These methods used to be a good way of catching someone stealing content from your site, but unfortunately, Google has since prohibited this practice as it’s been used to manipulate search engine rankings.

If you violate these guidelines, your website may be penalized or removed from search results.

Final Thoughts.

Unfortunately, there is no magic wand to protect your site from content theft. Once you press the ‘publish’ button and release your amazing content into the great Googleverse and beyond, your content is potentially up for grabs.


By being savvy with all the methods to IdentifyRemove and Protect your site from content theft, you will be better prepared to fight this problem should it ever happen to you.

Now stop worrying, and write!

Disclosure: Some of the links on may be affiliate links, which means that if you click on the link and make a purchase, I may receive a commission without any additional cost to you. For more information on how affiliate links are handled on, please refer to our privacy policy.


What is Content Theft?

Content theft is the stealing and reposting of blog posts, images, or videos without permission or any attribution. This is better known as ‘Plagiarism’ and comes in numerous forms and guises.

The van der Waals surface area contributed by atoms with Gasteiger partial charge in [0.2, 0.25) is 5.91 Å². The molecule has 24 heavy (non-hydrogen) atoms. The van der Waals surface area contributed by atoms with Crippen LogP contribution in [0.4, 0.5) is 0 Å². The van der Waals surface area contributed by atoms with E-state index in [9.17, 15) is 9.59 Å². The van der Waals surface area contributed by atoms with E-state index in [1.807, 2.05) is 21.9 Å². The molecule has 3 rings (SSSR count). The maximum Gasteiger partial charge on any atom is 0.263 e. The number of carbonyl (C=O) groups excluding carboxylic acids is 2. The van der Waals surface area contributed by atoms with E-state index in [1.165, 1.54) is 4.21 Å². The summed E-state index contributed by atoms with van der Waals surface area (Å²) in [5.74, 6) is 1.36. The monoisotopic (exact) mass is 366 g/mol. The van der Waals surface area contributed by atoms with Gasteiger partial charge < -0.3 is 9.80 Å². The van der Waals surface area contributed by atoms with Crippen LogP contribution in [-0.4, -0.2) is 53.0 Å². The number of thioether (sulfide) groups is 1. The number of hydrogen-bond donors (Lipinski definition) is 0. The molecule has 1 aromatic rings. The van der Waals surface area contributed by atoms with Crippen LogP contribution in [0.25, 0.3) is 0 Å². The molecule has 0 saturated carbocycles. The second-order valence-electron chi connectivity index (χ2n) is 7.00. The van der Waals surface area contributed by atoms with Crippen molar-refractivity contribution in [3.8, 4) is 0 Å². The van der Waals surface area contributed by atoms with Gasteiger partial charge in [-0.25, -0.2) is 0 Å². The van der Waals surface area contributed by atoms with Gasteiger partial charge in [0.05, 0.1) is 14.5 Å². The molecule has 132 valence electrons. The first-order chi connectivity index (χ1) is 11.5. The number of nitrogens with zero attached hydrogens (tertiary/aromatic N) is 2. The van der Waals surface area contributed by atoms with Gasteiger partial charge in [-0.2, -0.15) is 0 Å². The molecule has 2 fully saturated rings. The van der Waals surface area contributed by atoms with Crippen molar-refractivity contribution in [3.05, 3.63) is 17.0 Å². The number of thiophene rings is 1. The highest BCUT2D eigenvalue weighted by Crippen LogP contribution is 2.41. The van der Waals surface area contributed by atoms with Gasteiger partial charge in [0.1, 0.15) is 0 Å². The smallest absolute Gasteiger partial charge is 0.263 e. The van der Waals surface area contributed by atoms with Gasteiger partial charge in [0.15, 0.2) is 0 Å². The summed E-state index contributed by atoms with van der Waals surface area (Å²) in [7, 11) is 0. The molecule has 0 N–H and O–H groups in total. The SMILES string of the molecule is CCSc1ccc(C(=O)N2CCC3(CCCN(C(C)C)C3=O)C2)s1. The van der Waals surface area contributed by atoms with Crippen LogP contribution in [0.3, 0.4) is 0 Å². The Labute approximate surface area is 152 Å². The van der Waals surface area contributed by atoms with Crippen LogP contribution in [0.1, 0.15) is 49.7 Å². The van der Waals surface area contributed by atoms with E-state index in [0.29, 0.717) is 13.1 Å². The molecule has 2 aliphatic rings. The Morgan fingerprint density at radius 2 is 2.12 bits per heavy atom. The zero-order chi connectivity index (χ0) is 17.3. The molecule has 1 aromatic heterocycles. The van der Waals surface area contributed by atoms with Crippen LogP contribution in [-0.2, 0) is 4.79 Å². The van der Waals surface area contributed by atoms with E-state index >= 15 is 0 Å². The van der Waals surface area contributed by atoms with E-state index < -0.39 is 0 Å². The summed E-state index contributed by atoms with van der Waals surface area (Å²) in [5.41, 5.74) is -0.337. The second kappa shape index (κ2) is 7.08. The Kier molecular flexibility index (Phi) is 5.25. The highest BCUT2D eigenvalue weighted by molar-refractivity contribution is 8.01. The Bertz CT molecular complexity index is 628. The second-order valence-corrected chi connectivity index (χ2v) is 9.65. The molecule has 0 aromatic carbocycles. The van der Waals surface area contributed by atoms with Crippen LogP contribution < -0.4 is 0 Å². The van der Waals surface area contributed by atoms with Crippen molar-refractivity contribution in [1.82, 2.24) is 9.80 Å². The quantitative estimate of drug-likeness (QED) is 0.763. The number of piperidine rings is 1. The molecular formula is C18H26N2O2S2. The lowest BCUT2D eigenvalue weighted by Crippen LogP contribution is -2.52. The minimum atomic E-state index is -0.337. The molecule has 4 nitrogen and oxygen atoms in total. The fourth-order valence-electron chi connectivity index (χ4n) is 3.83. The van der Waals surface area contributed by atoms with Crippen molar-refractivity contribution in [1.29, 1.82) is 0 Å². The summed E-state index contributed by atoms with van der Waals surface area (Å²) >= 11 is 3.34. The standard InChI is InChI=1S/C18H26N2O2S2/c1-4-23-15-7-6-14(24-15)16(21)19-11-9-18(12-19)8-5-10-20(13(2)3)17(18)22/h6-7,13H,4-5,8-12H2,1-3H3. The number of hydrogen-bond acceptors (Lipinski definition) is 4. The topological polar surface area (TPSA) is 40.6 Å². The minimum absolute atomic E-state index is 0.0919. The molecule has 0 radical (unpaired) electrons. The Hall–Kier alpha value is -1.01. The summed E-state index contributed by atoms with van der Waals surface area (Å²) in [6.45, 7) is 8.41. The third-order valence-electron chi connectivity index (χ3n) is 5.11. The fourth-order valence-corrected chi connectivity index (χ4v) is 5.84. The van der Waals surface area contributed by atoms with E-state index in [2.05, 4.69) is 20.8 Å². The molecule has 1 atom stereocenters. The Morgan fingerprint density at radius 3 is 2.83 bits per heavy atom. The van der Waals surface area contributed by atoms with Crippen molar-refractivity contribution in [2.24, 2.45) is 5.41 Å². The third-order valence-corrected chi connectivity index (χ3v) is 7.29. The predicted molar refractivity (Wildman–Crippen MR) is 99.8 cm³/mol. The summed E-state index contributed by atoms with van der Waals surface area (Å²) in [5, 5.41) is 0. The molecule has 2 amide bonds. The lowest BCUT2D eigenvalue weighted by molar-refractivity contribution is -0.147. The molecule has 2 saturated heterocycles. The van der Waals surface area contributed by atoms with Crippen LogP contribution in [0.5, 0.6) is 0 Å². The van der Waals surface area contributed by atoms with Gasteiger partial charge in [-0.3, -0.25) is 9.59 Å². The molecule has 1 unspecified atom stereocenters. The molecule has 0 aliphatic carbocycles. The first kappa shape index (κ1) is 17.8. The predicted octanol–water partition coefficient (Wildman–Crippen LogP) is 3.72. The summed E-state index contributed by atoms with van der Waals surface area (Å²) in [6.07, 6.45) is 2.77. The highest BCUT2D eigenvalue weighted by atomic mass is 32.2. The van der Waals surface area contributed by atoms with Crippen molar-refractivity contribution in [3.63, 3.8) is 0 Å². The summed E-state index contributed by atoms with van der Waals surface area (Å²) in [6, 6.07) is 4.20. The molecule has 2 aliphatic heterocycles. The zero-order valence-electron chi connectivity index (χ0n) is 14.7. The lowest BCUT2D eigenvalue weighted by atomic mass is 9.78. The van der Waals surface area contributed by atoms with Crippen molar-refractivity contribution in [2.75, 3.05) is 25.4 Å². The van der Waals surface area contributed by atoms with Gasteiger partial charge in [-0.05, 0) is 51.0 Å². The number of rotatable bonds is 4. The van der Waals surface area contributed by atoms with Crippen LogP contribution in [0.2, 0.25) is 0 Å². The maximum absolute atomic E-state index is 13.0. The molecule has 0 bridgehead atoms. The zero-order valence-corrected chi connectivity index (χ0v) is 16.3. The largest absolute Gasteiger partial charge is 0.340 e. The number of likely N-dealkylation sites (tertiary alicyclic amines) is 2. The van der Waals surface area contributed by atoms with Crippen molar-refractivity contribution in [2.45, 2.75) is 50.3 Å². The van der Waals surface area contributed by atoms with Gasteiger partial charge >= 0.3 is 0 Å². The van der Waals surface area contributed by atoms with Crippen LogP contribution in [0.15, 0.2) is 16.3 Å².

Is it legal to copy blog posts?

No. It is not legal if you copy someone else’s work and republish it as your own.

Why Do People Steal Content?

There are numerous reasons why content theft happens, but the bottom line is nearly always for personal and financial gain.

Occasionally, content theft is done accidentally by incorrect citations or not linking back to the original material, but this is definitely a small part of the whole problem.

Can I Sue Someone For Reposting My Content?

Yes. Legal action can be pursued if someone reposts your content without any attempt to give a citation to your work and who hasn’t received written permission to do so.

Recent Posts

Leave a Comment

Disclosure: Some of the links on may be affiliate links, which means that if you click on the link and make a purchase, I may receive a commission without any additional cost to you. For more information on how affiliate links are handled on, please refer to our privacy policy.

Are Your PowerPoint Presentations Really Dull?

Read my 'Colossyan vs Synthesia' article and create AI Avatar presentations that will keep your audience engaged!